It was there in the ‘Deeper and Deeper’ video and its first live performance in The Girlie Show. It was there in the ‘Erotica’ video too, where peeks into the shooting of the ‘Sex’ book became a grainy art form in itself. It was there in Madonna’s Dita Parlo persona, presiding over proceedings with a whip and a gold-toothed smile, both in charge and demanding to be taken from behind.

At their gritty best, the ‘Sex’ book and ‘Erotica’ album personified a multi-faceted look at their subject matter – good, bad, ugly, uncomfortable, beautiful, tender, raw and rough – and most people couldn’t take such complexity without revealing their own discomfort with the idea that sex wasn’t necessarily dirty (or that its dirtiness was a form of gorgeousness). Today, the images are no more extreme than the ads that populate any number of fashion magazines, not to mention the veritable pornography on standard television.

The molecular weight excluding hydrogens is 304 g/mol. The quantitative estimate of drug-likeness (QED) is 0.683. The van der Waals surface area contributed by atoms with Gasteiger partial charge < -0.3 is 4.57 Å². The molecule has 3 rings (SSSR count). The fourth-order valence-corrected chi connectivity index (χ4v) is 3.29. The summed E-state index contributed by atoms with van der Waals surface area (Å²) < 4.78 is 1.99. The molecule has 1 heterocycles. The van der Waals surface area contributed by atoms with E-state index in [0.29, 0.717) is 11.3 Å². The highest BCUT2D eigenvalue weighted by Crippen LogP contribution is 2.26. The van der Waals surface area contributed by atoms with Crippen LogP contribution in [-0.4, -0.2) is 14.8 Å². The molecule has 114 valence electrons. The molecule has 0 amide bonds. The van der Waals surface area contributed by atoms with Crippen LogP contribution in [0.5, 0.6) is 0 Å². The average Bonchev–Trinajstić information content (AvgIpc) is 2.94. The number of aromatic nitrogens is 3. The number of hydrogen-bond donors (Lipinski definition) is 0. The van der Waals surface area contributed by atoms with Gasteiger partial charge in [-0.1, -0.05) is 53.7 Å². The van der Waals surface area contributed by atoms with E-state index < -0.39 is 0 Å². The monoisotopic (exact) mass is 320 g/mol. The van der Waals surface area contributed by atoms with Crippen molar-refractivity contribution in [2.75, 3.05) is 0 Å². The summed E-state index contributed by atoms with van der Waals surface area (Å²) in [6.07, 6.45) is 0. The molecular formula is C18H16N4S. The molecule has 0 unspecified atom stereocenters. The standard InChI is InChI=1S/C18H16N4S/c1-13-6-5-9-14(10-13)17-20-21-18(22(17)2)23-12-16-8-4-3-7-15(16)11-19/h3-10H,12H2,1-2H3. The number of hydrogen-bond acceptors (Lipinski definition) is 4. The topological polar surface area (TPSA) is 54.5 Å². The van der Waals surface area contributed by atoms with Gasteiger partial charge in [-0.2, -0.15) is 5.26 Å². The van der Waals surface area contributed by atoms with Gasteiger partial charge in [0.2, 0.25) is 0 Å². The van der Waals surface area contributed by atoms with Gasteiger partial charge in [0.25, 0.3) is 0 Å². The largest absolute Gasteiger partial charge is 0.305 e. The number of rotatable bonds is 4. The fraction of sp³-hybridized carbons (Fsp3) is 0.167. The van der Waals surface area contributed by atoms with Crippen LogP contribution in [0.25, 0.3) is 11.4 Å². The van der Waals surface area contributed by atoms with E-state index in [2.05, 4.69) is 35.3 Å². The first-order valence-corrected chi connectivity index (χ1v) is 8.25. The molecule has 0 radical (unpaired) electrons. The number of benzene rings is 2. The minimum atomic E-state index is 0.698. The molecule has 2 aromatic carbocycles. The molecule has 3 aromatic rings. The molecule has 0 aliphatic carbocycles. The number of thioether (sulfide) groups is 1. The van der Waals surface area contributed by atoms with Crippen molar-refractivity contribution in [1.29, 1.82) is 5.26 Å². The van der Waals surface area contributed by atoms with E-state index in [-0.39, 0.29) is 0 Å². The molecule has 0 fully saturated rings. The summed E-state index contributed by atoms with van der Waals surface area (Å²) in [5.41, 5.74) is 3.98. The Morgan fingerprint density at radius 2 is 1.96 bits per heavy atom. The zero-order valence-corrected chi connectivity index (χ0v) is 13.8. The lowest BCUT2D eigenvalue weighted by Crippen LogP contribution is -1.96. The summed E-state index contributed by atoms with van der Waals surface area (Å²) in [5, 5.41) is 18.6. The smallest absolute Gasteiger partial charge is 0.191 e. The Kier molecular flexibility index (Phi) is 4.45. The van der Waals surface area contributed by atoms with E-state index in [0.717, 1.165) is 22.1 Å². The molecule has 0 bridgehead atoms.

Back then, though, ‘Sex’ was a big deal. For Madonna fans especially. A friend’s mother had procured the book for me and I descended into my basement to view it in the bright and harsh double fluorescent tubes of the early 1990’s. Turning each page and taking in each image was an experience that was seering itself into my head. The smell of those stiff pages, the shiny cold metal of the covers, and the provocative poses within aroused all my senses. As the mylar-encased CD single of ‘Erotica’ played in the background, my mind journeyed with Madonna on her sexual adventures – from the dungeons of New York City to the tropical playground of the Florida shore – and the rapturous appreciation of such a work of art inspired me on a path that has led to all my creative endeavors, from writing to photography to this very blog.